The gold standard (occasionally, erroneously, called the golden standard) is the term used in medicine for the test (imaging, blood test, biopsy, etc.) that is felt to be the current best for diagnosis of a particular condition. The gold standard for any specific disease is not set in stone and can change over time. It is against the gold standard that any new diagnostic test is compared.
The term is also employed more widely in medicine to refer to the best procedure, treatment, research methodology etc. For example, randomized controlled trials are the gold standard for evaluating the efficacy of new drugs 3.
History and etymology
The gold standard in economics refers to the historical system by which countries' currencies were valued to a stated physical amount of gold 1,3.
The first use of gold standard in the medical literature is thought to be a review article in the Lancet in 1975 3.
- 1. Claassen JAHR. The gold standard: not a golden standard. BMJ. 2005 May 14;330(7500):1121. PubMed Central PMCID: PMC557893.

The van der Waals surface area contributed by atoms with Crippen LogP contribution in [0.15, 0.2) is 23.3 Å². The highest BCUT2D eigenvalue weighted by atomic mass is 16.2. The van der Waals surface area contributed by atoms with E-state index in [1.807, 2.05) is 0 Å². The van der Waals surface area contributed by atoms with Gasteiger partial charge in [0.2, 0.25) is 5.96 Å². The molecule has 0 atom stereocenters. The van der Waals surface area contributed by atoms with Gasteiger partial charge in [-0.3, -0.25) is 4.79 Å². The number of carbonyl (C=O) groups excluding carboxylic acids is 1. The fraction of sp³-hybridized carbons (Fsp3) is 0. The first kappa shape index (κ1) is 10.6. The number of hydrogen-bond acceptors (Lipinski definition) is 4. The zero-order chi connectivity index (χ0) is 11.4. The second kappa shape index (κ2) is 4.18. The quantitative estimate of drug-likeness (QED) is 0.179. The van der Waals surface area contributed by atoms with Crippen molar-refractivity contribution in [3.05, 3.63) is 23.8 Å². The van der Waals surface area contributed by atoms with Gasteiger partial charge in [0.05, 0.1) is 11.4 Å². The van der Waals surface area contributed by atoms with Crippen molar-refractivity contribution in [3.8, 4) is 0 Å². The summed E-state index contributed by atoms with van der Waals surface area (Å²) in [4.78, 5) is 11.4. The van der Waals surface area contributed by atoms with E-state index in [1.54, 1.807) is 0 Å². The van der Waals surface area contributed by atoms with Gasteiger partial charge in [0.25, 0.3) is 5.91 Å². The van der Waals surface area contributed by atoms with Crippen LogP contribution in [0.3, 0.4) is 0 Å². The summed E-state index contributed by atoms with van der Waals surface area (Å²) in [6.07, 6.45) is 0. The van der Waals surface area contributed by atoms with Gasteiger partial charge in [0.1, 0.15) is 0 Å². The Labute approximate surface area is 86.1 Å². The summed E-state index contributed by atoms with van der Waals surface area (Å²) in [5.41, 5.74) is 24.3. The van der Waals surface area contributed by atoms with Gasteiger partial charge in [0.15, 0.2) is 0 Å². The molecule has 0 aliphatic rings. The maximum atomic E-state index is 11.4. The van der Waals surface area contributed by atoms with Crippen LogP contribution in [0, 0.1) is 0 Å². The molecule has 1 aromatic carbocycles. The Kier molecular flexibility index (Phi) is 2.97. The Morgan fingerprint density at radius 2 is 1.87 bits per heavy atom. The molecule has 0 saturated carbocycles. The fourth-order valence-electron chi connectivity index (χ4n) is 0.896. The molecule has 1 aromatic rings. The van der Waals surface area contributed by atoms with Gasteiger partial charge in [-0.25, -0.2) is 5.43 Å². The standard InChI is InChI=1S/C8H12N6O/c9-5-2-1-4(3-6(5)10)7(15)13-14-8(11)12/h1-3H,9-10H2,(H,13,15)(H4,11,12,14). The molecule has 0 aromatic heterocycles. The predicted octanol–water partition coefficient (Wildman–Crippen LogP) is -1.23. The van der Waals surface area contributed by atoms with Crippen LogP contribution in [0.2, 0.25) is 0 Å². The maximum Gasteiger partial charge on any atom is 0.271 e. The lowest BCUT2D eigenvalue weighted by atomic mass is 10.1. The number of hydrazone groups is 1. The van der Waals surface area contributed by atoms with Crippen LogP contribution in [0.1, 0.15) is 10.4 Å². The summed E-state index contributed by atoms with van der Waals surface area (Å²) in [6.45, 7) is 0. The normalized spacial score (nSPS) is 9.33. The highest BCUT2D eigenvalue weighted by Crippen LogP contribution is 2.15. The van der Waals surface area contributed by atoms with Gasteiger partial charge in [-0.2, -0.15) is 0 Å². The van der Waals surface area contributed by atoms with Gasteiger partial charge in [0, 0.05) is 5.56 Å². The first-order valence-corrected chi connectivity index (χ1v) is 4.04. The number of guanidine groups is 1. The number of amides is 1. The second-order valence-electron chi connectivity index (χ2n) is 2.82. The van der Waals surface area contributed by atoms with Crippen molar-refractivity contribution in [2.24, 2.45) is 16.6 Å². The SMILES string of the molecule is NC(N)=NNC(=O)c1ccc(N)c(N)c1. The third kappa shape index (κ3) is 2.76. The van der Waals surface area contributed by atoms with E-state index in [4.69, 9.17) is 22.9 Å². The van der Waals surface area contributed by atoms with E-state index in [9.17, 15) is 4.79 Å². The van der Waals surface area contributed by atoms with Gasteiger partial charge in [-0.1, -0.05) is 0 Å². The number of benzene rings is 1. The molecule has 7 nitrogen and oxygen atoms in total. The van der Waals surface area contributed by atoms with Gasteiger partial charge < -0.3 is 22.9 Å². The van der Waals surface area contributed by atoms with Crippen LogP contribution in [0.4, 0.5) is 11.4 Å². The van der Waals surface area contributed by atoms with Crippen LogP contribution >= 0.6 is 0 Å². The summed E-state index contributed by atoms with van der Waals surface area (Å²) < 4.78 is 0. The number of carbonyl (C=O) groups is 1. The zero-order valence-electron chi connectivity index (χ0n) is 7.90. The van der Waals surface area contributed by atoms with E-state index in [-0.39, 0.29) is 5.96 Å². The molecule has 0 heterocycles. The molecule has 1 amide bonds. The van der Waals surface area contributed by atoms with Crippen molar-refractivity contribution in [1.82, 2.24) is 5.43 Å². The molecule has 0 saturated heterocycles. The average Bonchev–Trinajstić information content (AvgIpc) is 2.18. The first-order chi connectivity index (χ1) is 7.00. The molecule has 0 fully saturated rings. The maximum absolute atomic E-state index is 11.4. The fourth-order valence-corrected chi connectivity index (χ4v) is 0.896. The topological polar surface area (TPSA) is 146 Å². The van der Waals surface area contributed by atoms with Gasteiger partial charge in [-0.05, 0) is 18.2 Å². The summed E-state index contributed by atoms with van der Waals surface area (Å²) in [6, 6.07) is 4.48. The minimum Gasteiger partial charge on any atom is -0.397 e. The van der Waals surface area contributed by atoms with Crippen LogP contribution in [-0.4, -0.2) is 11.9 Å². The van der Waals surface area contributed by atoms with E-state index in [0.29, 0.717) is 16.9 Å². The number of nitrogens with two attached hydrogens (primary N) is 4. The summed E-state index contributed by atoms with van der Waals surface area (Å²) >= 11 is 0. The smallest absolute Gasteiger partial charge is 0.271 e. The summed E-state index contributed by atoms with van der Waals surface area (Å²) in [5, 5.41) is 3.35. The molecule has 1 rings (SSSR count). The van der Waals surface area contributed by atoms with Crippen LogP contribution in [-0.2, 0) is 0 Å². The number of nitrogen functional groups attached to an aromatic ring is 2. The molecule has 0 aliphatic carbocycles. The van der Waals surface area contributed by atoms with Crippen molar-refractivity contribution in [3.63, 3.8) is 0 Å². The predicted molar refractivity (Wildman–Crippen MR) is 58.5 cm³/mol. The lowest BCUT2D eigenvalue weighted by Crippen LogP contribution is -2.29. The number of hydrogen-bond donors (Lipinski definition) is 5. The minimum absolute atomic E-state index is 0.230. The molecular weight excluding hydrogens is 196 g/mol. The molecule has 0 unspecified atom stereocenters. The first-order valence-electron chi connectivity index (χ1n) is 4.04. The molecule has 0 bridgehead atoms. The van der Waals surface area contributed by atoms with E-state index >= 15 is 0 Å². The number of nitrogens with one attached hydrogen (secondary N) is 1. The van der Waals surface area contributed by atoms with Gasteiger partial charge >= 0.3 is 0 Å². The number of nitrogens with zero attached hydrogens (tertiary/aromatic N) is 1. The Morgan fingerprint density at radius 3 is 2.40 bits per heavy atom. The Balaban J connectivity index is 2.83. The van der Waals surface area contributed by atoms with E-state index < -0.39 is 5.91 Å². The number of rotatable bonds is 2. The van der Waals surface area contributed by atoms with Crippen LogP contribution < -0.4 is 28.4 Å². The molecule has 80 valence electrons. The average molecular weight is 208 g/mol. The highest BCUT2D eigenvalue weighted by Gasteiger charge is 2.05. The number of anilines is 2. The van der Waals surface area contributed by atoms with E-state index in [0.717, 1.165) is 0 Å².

- 2. Cardoso JR, Pereira LM, Iversen MD, Ramos AL. What is gold standard and what is ground truth?. (2014) Dental press journal of orthodontics. 19 (5): 27-30. doi:10.1590/2176-9451.19.5.027-030.ebo - Pubmed
- 3. Jones DS, Podolsky SH. The history and fate of the gold standard. (2015) Lancet (London, England). 385 (9977): 1502-3. doi:10.1016/S0140-6736(15)60742-5 - Pubmed
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- gold standard
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- sine qua non
- subclinical disease
- fluid collection
- granulation tissue